DTN Grain Close: Markets Sink Lower as Rain Comes to Brazil

Grain elevator and train at Canton, Kansas Photo: K-State Research and Extension - Creative Commons

January soybeans dropped 14 cents to a new one-month low Monday as Brazil’s crops received rain over the weekend with more on the way the next seven days. December corn closed down 4 cents, pressured by Friday’s cuts to USDA’s corn demand estimates.


Midday: Corn is 2 to 3 cents lower, soybeans are 9 to 10 cents lower and wheat is 2 cents lower to 3 cents higher at midday.


Corn trade is 2 to 3 cents lower at midday with spillover pressure from soybeans and outside market uncertainty, along with harvest pressure moving trade back to the lower end of the range to start the week. The weekly USDA Crop Progress and Export Inspections reports are delayed due to Veterans Day as well.

In the USDA reports Friday, yield declined 1.4 bushels per acre (bp) to 167.0 bpa with acres unchanged to put production at 13.661 billion bushels (bb), down from 13.779 bb last month vs. expectations of 13.575 bb, and carryout at 1.91 bb vs. 1.799 bb expected with reductions to exports and ethanol. Harvest will be slowed the first part of the week with a cold front bringing some snow before the weather opens up again the second part of the week.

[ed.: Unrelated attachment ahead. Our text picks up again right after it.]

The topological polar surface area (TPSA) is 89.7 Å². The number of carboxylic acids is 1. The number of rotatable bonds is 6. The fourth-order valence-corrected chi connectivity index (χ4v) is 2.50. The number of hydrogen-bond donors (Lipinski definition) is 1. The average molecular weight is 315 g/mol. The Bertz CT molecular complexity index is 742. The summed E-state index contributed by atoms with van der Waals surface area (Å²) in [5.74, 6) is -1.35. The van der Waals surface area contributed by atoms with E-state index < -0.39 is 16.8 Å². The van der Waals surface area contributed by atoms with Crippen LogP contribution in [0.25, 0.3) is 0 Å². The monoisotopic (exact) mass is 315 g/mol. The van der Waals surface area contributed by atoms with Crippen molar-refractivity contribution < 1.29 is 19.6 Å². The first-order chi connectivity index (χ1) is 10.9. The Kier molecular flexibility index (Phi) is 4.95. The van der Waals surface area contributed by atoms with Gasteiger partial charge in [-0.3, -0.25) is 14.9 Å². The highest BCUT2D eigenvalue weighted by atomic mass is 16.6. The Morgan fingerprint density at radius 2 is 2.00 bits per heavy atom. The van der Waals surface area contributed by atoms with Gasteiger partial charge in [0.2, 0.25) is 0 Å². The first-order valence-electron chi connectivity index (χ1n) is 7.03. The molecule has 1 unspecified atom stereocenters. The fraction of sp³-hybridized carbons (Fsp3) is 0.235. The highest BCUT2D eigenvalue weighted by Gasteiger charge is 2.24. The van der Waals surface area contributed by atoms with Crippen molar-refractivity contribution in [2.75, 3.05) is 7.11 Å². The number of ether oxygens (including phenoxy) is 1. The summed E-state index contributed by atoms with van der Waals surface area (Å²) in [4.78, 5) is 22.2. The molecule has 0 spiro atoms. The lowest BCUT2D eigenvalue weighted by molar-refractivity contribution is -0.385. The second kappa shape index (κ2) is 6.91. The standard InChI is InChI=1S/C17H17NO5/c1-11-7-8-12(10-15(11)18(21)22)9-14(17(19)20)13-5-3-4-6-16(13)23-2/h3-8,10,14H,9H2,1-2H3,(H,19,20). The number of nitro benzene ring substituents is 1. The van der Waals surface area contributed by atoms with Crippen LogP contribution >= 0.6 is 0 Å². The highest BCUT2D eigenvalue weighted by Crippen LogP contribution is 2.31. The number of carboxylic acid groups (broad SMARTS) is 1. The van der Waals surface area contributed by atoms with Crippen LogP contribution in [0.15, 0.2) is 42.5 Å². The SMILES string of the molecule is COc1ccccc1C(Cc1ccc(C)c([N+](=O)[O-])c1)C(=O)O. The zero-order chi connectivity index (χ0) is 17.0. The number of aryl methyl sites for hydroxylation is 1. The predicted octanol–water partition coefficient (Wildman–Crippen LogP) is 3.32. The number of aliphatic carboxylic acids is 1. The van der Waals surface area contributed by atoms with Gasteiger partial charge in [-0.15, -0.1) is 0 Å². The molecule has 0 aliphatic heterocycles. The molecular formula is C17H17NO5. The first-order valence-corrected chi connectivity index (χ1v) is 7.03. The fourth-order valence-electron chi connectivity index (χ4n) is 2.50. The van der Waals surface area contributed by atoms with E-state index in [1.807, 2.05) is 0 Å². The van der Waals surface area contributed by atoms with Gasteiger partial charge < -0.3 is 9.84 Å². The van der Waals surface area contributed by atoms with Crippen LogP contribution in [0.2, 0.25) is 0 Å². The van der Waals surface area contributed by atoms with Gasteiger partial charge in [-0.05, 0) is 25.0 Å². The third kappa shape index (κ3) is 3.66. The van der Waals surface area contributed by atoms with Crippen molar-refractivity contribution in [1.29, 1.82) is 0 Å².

Ethanol margins remain stable. Ethanol futures are slightly higher to start the week, helping to support blenders with unleaded still near the recent highs. Basis should see more pressure as harvest progresses as we move to the back half nationally. South America should see areas of improvement as planting progresses.

On the December contract, support is the $3.71 lows from October, with resistance the spike high from Friday at $3.83 3/4.


Soybeans are 9 to 11 cents lower at midday with Hong Kong unrest raising trade anxieties again, with little fresh bullish news. Meal is $2.50 to $3.50 lower, with oil narrowly mixed. In Friday’s USDA reports, yield and production were unchanged at 46.9 bpa and 3.55 bb, and carryout was raised to 475 million bushels (mb) from 460 mb last month. The real has surrendered all of the recent gains again after the release of former Brazilian President Luiz Inacio Lula da Silva, hurting U.S. competitiveness.

Bean basis should see pressure start to fade. South America should make more progress through the week with improved weather, and Brazil heading toward the planting homestretch. On the January chart, support is $9.00 after trade broke below the lower Bollinger Band at $9.22 this morning.


Wheat trade is 2 cents lower to 3 cents higher with spillover from the row crops pressing trade back into support levels to start the week and KC finding some buying interest during the day session. The Chicago/KC December spread is 85 cents with narrower action, and now about 15 cents from the recent highs.

The corn/hard red winter wheat spread has widened back to 50 cents, keeping wheat out of rations. Russian values remain elevated with Australia dry, but the U.S. is still struggling to capture a larger share, with the dollar remaining at the upper end of the range. The WASDE report showed carryout at 1.014 billion bushels, down from 1.043 bb last month.

The December KC chart support is the 20-day at $4.23, which we are around at midday, then the lower Bollinger band at $4.15 below that. The upper Bollinger band at $4.32 as resistance.

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